However, I wholly concur with your thoughts regarding the Mobile and Ohio end of things - the ICG essentially emaciated it beyond what was necessary to access traffic generating on line industries. Away from the Alton, not a single route survived to handle through freight.

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George Harris
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Mr. Norman: Yes, the pre Alton portion was primarily what I was thinking about. I am not so sure that GM&O's taking over of the Alton was such a good idea.I recall that the signing of the merger agreement between ICRR and GM&O was done in jackson MS. If the state could have seen what the ICRR would do to railroads in the state, they would have done everyting within their power to have prevented it.

But then, this was the post Ike Tigrett GM&O which was not the same company at all. Having family in the Jackson TN area, some of which had connections to GM&O people, I can say that Mr. Tigrett was regarded with a respect approacing reverence.

For those unfamiliar, at the time of the merger there were the following north-south railroad lines in Mississippi, going from west to east:
The ICRR's Y&MV Delta line, Memphis-Leland-Vicksburg-Baton Rouge-New Orleans, now mostly abandoned north of Baton Rouge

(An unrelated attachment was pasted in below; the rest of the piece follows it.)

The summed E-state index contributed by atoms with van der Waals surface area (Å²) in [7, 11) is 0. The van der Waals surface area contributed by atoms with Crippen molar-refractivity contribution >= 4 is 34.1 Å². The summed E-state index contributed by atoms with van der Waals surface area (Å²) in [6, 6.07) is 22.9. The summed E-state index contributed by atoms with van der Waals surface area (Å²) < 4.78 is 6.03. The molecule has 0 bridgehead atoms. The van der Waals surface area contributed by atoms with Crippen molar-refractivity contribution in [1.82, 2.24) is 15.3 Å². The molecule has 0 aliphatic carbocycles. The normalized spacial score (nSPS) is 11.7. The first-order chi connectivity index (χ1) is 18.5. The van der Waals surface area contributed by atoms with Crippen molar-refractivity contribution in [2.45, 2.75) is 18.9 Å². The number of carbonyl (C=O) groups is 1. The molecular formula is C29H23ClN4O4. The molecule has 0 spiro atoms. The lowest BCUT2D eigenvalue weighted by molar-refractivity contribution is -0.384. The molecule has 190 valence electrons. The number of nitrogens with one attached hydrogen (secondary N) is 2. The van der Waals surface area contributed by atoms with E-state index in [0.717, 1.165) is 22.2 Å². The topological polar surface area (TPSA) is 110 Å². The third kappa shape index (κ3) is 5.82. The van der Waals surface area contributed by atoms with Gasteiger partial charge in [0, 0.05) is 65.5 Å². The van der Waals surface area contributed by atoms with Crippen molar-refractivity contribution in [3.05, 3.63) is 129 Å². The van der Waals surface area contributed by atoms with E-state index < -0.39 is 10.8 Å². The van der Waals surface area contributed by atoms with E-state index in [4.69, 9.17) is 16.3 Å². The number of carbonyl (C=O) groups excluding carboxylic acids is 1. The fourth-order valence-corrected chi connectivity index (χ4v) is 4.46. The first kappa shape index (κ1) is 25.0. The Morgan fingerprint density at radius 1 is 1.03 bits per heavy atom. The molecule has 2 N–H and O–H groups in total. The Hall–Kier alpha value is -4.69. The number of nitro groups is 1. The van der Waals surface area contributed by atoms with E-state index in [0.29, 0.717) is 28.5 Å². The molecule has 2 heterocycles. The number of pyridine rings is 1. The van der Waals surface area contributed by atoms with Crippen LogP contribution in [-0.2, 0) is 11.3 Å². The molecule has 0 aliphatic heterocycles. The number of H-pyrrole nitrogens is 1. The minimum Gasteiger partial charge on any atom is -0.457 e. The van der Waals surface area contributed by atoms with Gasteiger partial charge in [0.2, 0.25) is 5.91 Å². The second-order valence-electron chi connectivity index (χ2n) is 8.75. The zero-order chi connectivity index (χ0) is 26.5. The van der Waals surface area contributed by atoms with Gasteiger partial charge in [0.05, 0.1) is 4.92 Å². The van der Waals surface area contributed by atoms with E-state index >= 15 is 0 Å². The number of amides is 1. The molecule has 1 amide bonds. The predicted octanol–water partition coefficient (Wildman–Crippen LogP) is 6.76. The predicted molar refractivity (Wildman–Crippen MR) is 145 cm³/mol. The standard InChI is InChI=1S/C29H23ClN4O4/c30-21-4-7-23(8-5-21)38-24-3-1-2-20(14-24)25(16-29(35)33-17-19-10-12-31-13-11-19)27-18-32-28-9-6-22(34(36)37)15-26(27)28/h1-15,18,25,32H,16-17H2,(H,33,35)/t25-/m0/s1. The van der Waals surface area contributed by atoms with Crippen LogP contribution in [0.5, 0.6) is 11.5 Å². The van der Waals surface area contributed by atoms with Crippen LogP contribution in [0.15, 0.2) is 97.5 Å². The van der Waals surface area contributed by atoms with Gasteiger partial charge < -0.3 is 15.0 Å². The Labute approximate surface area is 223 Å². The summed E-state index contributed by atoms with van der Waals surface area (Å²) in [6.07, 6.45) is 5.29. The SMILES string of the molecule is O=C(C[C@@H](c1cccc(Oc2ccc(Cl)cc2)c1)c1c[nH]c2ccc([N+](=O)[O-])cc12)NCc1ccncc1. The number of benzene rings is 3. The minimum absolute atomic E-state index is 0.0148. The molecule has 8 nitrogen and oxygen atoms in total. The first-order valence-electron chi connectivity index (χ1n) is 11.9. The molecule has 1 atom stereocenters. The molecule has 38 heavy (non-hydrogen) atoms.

The ICRR freight line, Memphis-Yazoo City-Jackson MS. This is the only line remaining, and now hosts Amtrak.
The ICRR passenger line (Grenada District) Memphis-Grenada-Jackson, now a 10 mph steak of rust if not abandoned.
South of Jackson MS these lines combined to form the ICRR main to New Orleans
The original main, Jackson TN to Grenada, part remaining as a streak of rust.
The GM&O's GM&N main consisting of a bunch of streak of rust short lines combined by Tigrett, Jackson TN-New Albany MS-Union MS, splitting into lines to Meridian, Mobile, and Jacson MS-Slidell LA and on Southern to New Orleans. This became the route of The Rebel, a "pocket" streamliner, but a local in operation, the line is now mostly abandoned.
The GM&O's Mobile and Ohio, Jackson TN-Tupelo-Meridian-Mobile, now mostly abandoned south of Meridian, in the hands of KCS north to Corinth MS
The ICRR's line in the northeast corner of the state, route of the City of Miami, stitched together as follows: Trackage rights on M&O Jacson TN to Corinth MS, their own track there to Haleyville AL, on Southern there to Jasper AL, then on Frisco (now BNSF) to Birmingham. Part of their own track is now abandoned. By the way, the City of Miami was the last scheduled passenger train to operate on Frisco rails.

Almost forgot the east-west ICRR line Meridian-Jackson-Vicksburg-Monroe LA-Shreveport. Never much traffic under ICRR, sold off as a short line, but now heavily used by KCS, with major upgrading and signals added by KCS.